Atlas of Gestures/Dance 1866 Virgilio Sieni Turns Genoa into a Stage
Can a society that has lost sight of the meaning of relationships over the course of time come together once again and reshape its coexistence? To this end, Virgilio Sieni, together with the Goethe-Institut Genoa, choreographically explored Genoa.
Last year, professional dancers and 150 Genoese residents – women, men and children – were made part of the Atlante del gesto_Genova/Tanz 1866 project. Led by the choreographer Virgilio Sieni, they explored the meaning of relationships and possibilities of coexistence.
The name of the project refers to the picture atlas by the German art historian Aby Warburg, which Sieni appropriates to reveal that gestures, just like pictures, are a means for transporting our cultural traditions and social memories.
On the occasion of Warburg’s 150th birthday, Sieni makes gestures the common theme of several workshops, in which he implements choreographies tied to biblical episodes about teaching, flight, compassion and crucifixion. Together, the participants create a community of gestures.
Choreographies for the eyes and earsIn late March, the results were presented publicly as choreographies at symbolically significant locations in the city of Genoa. Some of these choreographies cannot only be viewed, but also “listened to.” Movements are transformed into sounds using a new technology developed by Casa Paganin-InfoMus as part of the European project Horizon 2020 ICT DANE. Recipients are given the unique opportunity to “see” dance with their eyes shut.
The city as a stageFor three days, four different choreographies were shown – some of them unique, some were repetitions. In “Facing the Eyes of Others,” Virgilio Sieni and Giuseppe Comuniello, a blind dancer, met an audience of sighted and blind citizens who were invited to actively participate in the encounter. Touches and the resulting sense of closeness produced spontaneous, unforeseen dances that created awareness for the other person.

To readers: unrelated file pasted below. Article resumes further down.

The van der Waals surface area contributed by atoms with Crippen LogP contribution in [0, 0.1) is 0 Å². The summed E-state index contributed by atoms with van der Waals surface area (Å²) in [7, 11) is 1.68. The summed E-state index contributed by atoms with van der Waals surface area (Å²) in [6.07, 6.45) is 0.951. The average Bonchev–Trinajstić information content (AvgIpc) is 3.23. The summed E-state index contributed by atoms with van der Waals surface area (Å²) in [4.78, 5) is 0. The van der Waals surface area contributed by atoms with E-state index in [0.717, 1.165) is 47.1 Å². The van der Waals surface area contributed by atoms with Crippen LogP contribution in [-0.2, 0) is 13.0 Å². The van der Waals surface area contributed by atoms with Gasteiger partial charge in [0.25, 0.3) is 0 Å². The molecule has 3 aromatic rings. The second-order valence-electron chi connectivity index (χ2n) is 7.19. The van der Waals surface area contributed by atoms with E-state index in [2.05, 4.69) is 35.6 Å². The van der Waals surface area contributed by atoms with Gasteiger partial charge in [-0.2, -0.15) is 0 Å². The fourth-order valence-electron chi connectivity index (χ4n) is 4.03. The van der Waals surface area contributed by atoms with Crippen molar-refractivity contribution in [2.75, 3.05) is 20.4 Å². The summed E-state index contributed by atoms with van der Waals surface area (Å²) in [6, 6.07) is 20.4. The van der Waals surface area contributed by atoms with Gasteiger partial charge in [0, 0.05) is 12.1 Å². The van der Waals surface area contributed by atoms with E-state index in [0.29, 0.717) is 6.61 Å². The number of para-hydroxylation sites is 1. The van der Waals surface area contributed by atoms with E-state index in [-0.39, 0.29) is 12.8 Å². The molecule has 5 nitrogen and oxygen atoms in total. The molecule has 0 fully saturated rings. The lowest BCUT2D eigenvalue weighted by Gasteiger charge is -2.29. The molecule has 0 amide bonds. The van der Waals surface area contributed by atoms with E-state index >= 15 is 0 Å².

ExodusThe choreography “Exodus” was a cycle of choreographic actions on refugees and displacement, on the journey that some people and peoples undertake to save their own lives. The project participants were stationed in different locations and gave the audiences of the different choreographies the opportunity to choose on their own. In this way, the spectators were sent on symbolic treks during which the artists always paid attention to one another. The result was an “atlas of glances, approaches, support and caring, but also of falling (down).”
Compassion / Mother and Child, Father and ChildBased on Western tradition, which assigns the mother to her children in a very specific aspect of intimacy, pain and beauty, a dance was developed entitled “Compassion / Mother and Child, Father and Child,” which uses gestures to consider the final relationship as well as the origin of life. Five couples, consisting of mother/father and child, explored the origin of mankind at the same time.
PauseFor “Pause,” two choreographic actions, one interpreted by an amateur chorus, the other by a group of citizens, “conversed” with one another about the subject of the crucifixion. The interpretation centred on a heavy wooden beam that symbolized a new world of solidarity (“mondo novo”).
Atlas der Gesten
Dancing in the City
During the Workshops
Participants of the Workshop
Dancers of Atlas der Gesten
Virgilio Sieni at the Workshop
Virgilio Sieni shows the Choreographie
With about 1,000 visitors, the project created a community (of gestures). The participants and the Goethe-Institut Genoa are looking forward to continuing their collaborative work.